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How Big a Factor is Improper Cargo Loading in Truck Accidents?

In 2015, there were 4,050 large trucks involved in fatal vehicle accidents. This marked an increase of 8% from 2014. Another 87,000 large trucks contributed to injurious crashes in 2015. The frightening number of accidents involving trucks raises the question of what causes these crashes and what people can do to prevent them. Large trucks can cause accidents in many ways, from driver error to poor vehicle maintenance. One such cause is improper cargo loading.

What Are the Rules for Cargo on Trucks?

The Federal Motor Carrier Safety Administration (FMCSA) enacts and enforces laws for the country’s trucking industry. The FMCSA has rules regarding trucking hours of service, vehicle measurements, and load requirements. The most recent cargo securement rules from the FMCSA stem from years of research to evaluate and optimize cargo regulations in the U.S.

The FMCSA based the rules on the North American Cargo Securement Standard Model Regulations, industry best practices, and recommendations from meetings among industry experts. The goal of the cargo rules is to prevent items from shifting on the truck or falling from vehicles. Here is an overview of the basic cargo securement laws as of today:

  • Cargo securement systems must withstand certain deceleration and acceleration movements in forward, rearward, and lateral directions.
  • All systems used to secure cargo must have no weakened or damaged parts that could affect their performance. There are manufacturing standards tie-downs must meet, including working load limit values.
  • Cargo loaders must attach and secure each tie-down in a way that prevents it from opening, releasing, or loosening during transport. Anytime a sharp edge might cut the tie-downs, loaders must use edge protection.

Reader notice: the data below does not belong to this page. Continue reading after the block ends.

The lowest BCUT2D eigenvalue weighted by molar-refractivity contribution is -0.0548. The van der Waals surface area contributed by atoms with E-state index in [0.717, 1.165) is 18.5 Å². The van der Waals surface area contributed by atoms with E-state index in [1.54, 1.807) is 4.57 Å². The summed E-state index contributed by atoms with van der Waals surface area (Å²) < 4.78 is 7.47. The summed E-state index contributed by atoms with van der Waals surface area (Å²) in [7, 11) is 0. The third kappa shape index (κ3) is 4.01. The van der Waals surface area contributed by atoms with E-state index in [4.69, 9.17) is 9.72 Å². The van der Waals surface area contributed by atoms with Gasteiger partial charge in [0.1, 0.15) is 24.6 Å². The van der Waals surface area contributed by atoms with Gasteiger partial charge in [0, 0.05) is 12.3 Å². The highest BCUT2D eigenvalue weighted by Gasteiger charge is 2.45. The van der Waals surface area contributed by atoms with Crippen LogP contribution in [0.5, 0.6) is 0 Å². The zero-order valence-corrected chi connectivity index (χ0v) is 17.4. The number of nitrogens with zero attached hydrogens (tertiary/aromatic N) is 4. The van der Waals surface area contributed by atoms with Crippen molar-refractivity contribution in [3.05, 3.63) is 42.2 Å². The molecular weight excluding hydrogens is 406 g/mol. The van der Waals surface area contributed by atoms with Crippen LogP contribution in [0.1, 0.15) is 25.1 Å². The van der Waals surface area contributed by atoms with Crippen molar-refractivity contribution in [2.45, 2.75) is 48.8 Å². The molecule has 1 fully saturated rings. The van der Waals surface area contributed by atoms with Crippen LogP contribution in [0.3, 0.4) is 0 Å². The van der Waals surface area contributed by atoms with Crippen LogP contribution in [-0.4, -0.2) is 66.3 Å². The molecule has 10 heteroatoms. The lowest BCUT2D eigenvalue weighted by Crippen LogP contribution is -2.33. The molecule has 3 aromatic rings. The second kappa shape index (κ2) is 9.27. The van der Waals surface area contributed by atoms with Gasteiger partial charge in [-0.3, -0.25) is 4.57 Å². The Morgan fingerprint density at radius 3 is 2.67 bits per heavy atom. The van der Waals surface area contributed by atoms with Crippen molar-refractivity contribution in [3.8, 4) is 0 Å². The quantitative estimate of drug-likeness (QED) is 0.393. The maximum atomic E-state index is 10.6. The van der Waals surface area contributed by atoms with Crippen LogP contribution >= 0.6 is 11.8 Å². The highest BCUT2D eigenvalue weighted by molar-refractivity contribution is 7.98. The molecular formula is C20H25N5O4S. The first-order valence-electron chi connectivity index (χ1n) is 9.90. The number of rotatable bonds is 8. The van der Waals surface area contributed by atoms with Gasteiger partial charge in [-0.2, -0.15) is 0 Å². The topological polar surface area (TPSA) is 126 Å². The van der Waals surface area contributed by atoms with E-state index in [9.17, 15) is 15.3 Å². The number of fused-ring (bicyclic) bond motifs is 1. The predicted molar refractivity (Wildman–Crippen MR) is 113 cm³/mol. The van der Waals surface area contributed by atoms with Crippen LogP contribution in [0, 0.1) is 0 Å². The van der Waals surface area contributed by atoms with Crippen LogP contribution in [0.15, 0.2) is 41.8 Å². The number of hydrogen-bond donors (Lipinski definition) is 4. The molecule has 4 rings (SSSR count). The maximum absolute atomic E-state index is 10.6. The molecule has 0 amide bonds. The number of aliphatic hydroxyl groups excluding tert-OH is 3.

These rules apply to all commercial motor vehicles that carry cargo and operate in interstate commerce. There are many other cargo and load rules, including commodity-specific requirements for certain types of materials. Failure to obey these rules and/or load a truck with proper care, resulting in an accident, is negligence.

Improper Loading and Truck Accidents

Improper loading is detrimental to the safety of the truck driver and all other drivers on the roadway. In an open bed, improper loading could lead to tie-downs coming loose and material falling off the truck and onto the roadway. This can easily cause a major accident, vehicle pileup, and fatalities. If the items are combustible, such as gas or propane tanks, improper loading could cause dangerous fires and explosions if the items fall off the bed and into the road. In a closed truck bed, improper weight distribution and rolling loads could cause the truck to roll over during sharp turns. There is no end to the ways improper loading can cause a truck accident.

After a truck accident occurs, police will investigate the cause of the crash. If police find that improper cargo loading contributed to or caused the crash, the victim(s) of the accident may have grounds for a personal injury lawsuit. Defendants could include the trucking company for failing to train its cargo loaders, the loaders for negligently securing the cargo, the manufacturers of the tie-downs for dangerous defects, and other parties. An attorney can help accident victims determine the defendant(s) and file a claim with the civil courts.

Improper loading is a common form of negligence involved in truck accidents. Because of their excessive size and weight, these vehicles pose major threats to passenger cars. Negligent cargo loading can be devastating, causing other vehicles to swerve or strike items falling into the road. Loads that are too heavy or secured in ways that are not acceptable under FMCSA rules constitute negligence. Find out who may be liable for your cargo-related truck accident. Speak to an attorney at the Law Offices of Randolph Rice today. 410-844-5333

Feature image courtesy of zeevveez

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